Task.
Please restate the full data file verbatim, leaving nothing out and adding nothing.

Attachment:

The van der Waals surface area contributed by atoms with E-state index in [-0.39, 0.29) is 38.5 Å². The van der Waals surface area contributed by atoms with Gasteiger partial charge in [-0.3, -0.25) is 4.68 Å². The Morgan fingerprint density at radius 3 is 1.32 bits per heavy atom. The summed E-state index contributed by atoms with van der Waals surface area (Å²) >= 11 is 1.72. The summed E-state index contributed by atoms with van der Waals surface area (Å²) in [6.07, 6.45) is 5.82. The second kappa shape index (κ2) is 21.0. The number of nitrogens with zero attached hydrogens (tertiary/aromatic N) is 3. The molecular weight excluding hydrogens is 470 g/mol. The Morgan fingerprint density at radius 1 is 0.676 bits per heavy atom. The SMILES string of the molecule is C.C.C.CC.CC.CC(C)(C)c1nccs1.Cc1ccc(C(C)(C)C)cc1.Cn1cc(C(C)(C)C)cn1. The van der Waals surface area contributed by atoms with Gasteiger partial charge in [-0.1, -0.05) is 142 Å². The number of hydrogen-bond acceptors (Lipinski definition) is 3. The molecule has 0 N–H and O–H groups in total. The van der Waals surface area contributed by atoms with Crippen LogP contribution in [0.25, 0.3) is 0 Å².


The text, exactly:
The van der Waals surface area contributed by atoms with E-state index in [-0.39, 0.29) is 38.5 Å². The van der Waals surface area contributed by atoms with Gasteiger partial charge in [-0.3, -0.25) is 4.68 Å². The Morgan fingerprint density at radius 3 is 1.32 bits per heavy atom. The summed E-state index contributed by atoms with van der Waals surface area (Å²) >= 11 is 1.72. The summed E-state index contributed by atoms with van der Waals surface area (Å²) in [6.07, 6.45) is 5.82. The second kappa shape index (κ2) is 21.0. The number of nitrogens with zero attached hydrogens (tertiary/aromatic N) is 3. The molecular weight excluding hydrogens is 470 g/mol. The Morgan fingerprint density at radius 1 is 0.676 bits per heavy atom. The SMILES string of the molecule is C.C.C.CC.CC.CC(C)(C)c1nccs1.Cc1ccc(C(C)(C)C)cc1.Cn1cc(C(C)(C)C)cn1. The van der Waals surface area contributed by atoms with Gasteiger partial charge in [-0.1, -0.05) is 142 Å². The number of hydrogen-bond acceptors (Lipinski definition) is 3. The molecule has 0 N–H and O–H groups in total. The van der Waals surface area contributed by atoms with Crippen LogP contribution in [0.25, 0.3) is 0 Å².